James was my best friend at the time. We were both military recruiters — he was with the Air Force and I with the Marine Corps — and we lived in the same apartment complex.
James had a massive library of blues and jazz CDs. I had the stereo system to do his music justice. We both had keys to each other’s apartments. We played one-on-one basketball late at night, with beverages as our wagers. James was from the Bronx. He was educated and articulate — not to mention around 6-foot-5 — and could talk more smack than anyone I’ve ever met. Bystanders would have thought we hated each other when we competed. They probably were confused when we finally staggered off the court together to go jam some tunes.
One night, James and I were on our way home from a blues concert. We found a little bar in Southeast Texas, and we decided to stop in for beverages and to shoot a little pool. While James racked the balls, I went to the bar to order the beverages. I ordered two.
The barmaid handed me one.
I repeated my order, thinking maybe she hadn’t heard me.
She just stared at me. Finally, she said, “I can serve you, but I can’t serve your friend.”
I had no clue what was happening. In fact, I thought maybe James had been there before and found a way to make himself unwelcome. I even called out, jokingly, “Hey, man, what did you do? They won’t let you drink here.”
James understood what I didn’t. Immediately. See, he was a black man. He knew the real reason he was refused service.
When he explained it to me, I can only say he handled it better than I did. I made a fool of myself, enough so to have some local law enforcement called to the scene. James, ever classy, guided me out the door. I kept my hands jammed inside my pockets to keep from doing anything more stupid than I’d already done, but James kept his arms outstretched with his hands open.
In my truck on the way home, he explained.
“My mama always told me that if I’m surrounded by strange white folks, I need to make sure they can see my hands.”
Yes. His mother had to teach him how to be black.
Not too many months later, I was running with a kid named Melvin. He’d enlisted in the Marine Corps, and I was his recruiter. I often took my guys running with me. I’d talk to them about what to expect from boot camp, and maybe teach them some of the crazy cadences their drill instructors would call out during formation runs.
On this day, I showed Melvin our route beforehand. We’d start on a little side road, wind through a couple of neighborhoods and end up at a local park.
Melvin was a sprinter in high school. A real track star who’d played on the football team. When he blasted out ahead of me, I wasn’t worried. We were running distance; I figured I’d catch him sooner or later.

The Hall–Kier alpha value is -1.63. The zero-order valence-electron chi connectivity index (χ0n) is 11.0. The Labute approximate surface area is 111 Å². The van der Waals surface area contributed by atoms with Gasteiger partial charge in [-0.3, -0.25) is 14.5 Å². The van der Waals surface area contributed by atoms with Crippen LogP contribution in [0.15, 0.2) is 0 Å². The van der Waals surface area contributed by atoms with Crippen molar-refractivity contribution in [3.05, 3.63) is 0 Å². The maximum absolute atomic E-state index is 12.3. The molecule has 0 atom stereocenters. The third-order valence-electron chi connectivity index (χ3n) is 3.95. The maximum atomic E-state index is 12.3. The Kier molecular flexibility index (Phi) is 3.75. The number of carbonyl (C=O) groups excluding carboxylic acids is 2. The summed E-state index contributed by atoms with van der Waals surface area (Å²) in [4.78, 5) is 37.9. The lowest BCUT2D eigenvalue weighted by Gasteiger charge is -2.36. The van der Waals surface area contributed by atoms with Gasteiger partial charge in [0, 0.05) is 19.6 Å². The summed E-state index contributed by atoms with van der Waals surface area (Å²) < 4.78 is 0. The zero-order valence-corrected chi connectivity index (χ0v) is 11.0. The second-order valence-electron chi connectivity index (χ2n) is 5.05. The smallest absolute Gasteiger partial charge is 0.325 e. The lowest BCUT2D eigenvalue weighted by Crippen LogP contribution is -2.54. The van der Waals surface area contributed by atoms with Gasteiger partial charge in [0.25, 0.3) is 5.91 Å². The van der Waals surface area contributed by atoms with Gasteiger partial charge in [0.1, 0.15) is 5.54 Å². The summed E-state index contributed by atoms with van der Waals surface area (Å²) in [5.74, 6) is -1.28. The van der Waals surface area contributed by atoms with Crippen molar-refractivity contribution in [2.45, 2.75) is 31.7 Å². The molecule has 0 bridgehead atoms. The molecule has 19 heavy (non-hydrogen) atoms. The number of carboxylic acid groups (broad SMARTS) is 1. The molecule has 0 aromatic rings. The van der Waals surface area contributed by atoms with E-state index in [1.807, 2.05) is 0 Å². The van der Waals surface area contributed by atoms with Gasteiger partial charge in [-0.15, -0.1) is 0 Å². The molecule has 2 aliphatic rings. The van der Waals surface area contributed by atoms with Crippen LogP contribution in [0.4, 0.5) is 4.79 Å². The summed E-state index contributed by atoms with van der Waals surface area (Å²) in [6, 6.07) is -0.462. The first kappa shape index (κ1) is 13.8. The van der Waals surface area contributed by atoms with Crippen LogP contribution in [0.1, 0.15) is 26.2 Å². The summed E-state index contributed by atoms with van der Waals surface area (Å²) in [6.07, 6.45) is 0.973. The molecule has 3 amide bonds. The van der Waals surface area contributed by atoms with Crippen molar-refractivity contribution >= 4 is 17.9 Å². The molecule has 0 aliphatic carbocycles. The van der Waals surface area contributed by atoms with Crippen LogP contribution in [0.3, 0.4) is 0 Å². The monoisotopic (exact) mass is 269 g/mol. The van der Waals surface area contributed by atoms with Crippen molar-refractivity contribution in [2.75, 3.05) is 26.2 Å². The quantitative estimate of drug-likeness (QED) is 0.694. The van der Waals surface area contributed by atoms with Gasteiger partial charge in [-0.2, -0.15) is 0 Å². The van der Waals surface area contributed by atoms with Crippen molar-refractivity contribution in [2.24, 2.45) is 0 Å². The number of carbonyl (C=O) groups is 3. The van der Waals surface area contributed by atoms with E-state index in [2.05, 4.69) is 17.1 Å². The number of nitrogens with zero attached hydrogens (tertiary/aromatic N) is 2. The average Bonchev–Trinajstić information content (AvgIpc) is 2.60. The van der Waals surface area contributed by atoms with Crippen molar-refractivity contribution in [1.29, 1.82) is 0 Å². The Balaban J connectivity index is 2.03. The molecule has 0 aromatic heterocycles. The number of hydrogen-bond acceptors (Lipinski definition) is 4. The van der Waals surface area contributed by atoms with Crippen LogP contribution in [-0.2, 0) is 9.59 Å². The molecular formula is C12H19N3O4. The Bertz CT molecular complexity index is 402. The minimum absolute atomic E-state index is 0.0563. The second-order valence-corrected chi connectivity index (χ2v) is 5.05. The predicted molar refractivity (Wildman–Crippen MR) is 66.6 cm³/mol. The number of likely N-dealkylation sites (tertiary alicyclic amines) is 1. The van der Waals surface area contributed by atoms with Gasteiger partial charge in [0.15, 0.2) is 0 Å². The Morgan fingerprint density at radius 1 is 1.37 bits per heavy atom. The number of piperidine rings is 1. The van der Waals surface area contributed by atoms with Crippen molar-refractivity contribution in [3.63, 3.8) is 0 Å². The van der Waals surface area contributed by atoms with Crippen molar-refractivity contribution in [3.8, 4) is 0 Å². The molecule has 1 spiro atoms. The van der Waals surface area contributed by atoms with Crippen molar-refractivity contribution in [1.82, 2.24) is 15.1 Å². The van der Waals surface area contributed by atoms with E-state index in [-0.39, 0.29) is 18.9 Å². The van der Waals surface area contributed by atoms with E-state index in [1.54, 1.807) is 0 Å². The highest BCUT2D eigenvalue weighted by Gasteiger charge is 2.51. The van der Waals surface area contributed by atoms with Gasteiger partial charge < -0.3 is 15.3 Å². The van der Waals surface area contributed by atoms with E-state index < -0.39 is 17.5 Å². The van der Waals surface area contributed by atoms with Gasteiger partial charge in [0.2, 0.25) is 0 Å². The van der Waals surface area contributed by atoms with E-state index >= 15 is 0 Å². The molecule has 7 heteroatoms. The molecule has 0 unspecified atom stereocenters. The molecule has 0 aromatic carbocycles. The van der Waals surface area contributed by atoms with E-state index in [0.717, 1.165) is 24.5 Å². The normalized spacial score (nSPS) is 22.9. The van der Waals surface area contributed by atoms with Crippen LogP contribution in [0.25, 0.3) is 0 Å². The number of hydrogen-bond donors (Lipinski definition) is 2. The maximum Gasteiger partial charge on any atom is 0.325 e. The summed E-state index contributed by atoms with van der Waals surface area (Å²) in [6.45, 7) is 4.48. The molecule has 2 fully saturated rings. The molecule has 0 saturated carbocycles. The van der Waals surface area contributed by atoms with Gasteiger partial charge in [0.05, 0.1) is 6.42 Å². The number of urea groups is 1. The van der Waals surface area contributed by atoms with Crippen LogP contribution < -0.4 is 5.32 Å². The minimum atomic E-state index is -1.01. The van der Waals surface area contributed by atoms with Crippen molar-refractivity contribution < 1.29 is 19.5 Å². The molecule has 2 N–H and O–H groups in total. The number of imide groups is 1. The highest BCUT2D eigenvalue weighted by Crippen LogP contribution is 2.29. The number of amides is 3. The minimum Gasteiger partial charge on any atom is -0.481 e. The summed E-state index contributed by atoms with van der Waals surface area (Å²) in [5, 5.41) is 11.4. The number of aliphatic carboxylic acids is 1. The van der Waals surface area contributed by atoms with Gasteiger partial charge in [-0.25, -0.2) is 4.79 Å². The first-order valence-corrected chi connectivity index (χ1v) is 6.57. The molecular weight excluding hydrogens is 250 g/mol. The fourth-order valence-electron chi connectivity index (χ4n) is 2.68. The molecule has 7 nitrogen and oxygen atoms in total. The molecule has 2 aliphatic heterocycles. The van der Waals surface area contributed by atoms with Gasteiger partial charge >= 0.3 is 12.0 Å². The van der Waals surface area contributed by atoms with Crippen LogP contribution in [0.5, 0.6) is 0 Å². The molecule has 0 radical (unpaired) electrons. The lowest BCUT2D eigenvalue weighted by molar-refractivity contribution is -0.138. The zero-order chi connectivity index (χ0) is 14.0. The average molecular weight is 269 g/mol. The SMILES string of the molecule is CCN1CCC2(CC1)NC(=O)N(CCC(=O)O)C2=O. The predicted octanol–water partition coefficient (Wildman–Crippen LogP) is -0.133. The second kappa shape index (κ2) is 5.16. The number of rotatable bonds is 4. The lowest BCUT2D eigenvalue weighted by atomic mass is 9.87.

The neighborhood we’d entered was an all-white area. Melvin stopped to walk because “My daddy told me never to run through a white neighborhood. Somebody will think I did something wrong.”
Yes. His father had to teach him how to be black.
It didn’t seem to matter that James had proudly served his country for most of his adult life. His education and intelligence made no difference to the people in that stupid little crackerjack box of a bar.
It didn’t matter that Melvin was prepared to do the same: serve his country. People were fine with seeing him run while he wore the school colors on a football field or a track. They probably cheered him on. But God forbid he run through a white neighborhood for any reason.
Those instances occurred in the ’80s. I was allowed to drink at a bar, but my black friend wasn’t. I was allowed to run through any neighborhood I wanted, but a young black man wasn’t.
Discrepancies? Yeah, you could say that. I was naïve at the time, and I couldn’t quite put my (white) finger on it.
As all this recent turmoil unfolds around us, I hear again the term “white privilege.” I didn’t really understand the words when I was younger. What privilege? I grew up with nothing, and anything I had came from my own hard work, I thought.
Later in life, I understood it has nothing to do with what we do or don’t have.
My privilege lies in having never needed a single lesson in how to act white. I never needed tutoring on how to hold my hands in certain situations, or where I could or couldn’t run. I never needed anyone to tell me how I had to act to keep a bad cop from jamming his knee down on my neck until I stopped breathing. My parents didn’t have to tell me not to run through a neighborhood to keep some hero wanna-be’s from following me and shooting me. I’ve never once had to warn my own children not to play with a toy gun in public lest someone mistake them for a threat — and shoot them. I’ve never received counsel on what to do if someone sees my skin color and immediately reacts with suspicion.
I never needed those lessons. How would those conversations even begin? “Hey, son, go have fun, but make sure you act white.”
That there have been, and currently continue to be, so many parents finding it necessary to teach their children such lessons is yet another reminder of how far we as a country still have to go when it comes to achieving anything resembling real equality. I search for the right words, but really, what can I say? I can tell my friends I love and support them, but the truth is I have to hope I’ve done enough to show them before this. Otherwise, anything I offer is just another response or hashtag.
Yeah, it looks as if we’ve still got more than a few of them to learn.
But I still won’t need any lessons in existing (and surviving) inside my own skin — while way too many others will.